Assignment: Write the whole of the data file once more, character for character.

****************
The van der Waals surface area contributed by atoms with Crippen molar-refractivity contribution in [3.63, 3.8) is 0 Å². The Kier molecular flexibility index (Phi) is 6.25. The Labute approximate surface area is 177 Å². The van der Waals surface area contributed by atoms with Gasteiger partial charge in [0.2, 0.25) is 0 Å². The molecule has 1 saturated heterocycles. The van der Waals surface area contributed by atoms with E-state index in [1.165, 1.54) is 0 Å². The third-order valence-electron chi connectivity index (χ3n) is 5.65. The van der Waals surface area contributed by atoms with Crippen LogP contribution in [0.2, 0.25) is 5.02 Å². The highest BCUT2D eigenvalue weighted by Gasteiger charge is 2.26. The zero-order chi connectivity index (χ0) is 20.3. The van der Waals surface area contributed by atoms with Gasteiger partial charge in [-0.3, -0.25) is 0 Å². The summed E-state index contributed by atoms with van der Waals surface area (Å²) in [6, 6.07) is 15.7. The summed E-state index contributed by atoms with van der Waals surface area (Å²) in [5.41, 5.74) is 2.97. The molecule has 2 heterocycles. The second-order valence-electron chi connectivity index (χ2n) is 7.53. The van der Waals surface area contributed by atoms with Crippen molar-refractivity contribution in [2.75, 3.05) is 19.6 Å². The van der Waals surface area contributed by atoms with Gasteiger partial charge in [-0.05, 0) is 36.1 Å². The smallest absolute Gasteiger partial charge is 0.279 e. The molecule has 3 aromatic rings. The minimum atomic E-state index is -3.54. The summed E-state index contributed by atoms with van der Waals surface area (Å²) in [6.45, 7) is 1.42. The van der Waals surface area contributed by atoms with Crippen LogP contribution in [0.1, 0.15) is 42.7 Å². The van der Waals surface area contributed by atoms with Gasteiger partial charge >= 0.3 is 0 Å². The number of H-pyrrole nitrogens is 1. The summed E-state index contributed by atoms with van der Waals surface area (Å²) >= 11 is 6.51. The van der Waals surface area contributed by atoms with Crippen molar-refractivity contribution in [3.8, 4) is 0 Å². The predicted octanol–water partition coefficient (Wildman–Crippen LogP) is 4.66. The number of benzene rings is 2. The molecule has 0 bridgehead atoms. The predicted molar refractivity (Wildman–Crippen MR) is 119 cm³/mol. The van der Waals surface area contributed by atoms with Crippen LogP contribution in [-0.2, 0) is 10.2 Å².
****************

The van der Waals surface area contributed by atoms with Crippen molar-refractivity contribution in [3.63, 3.8) is 0 Å². The Kier molecular flexibility index (Phi) is 6.25. The Labute approximate surface area is 177 Å². The van der Waals surface area contributed by atoms with Gasteiger partial charge in [0.2, 0.25) is 0 Å². The molecule has 1 saturated heterocycles. The van der Waals surface area contributed by atoms with E-state index in [1.165, 1.54) is 0 Å². The third-order valence-electron chi connectivity index (χ3n) is 5.65. The van der Waals surface area contributed by atoms with Crippen LogP contribution in [0.2, 0.25) is 5.02 Å². The highest BCUT2D eigenvalue weighted by Gasteiger charge is 2.26. The zero-order chi connectivity index (χ0) is 20.3. The van der Waals surface area contributed by atoms with Gasteiger partial charge in [-0.3, -0.25) is 0 Å². The summed E-state index contributed by atoms with van der Waals surface area (Å²) in [6, 6.07) is 15.7. The summed E-state index contributed by atoms with van der Waals surface area (Å²) in [5.41, 5.74) is 2.97. The molecule has 2 heterocycles. The second-order valence-electron chi connectivity index (χ2n) is 7.53. The van der Waals surface area contributed by atoms with Crippen molar-refractivity contribution in [2.75, 3.05) is 19.6 Å². The van der Waals surface area contributed by atoms with Gasteiger partial charge in [-0.05, 0) is 36.1 Å². The smallest absolute Gasteiger partial charge is 0.279 e. The molecule has 3 aromatic rings. The minimum atomic E-state index is -3.54. The summed E-state index contributed by atoms with van der Waals surface area (Å²) in [6.45, 7) is 1.42. The van der Waals surface area contributed by atoms with Crippen LogP contribution in [0.1, 0.15) is 42.7 Å². The van der Waals surface area contributed by atoms with Gasteiger partial charge >= 0.3 is 0 Å². The number of H-pyrrole nitrogens is 1. The summed E-state index contributed by atoms with van der Waals surface area (Å²) >= 11 is 6.51. The van der Waals surface area contributed by atoms with Crippen molar-refractivity contribution in [3.8, 4) is 0 Å². The predicted octanol–water partition coefficient (Wildman–Crippen LogP) is 4.66. The number of benzene rings is 2. The molecule has 0 bridgehead atoms. The predicted molar refractivity (Wildman–Crippen MR) is 119 cm³/mol. The van der Waals surface area contributed by atoms with Crippen LogP contribution in [-0.2, 0) is 10.2 Å².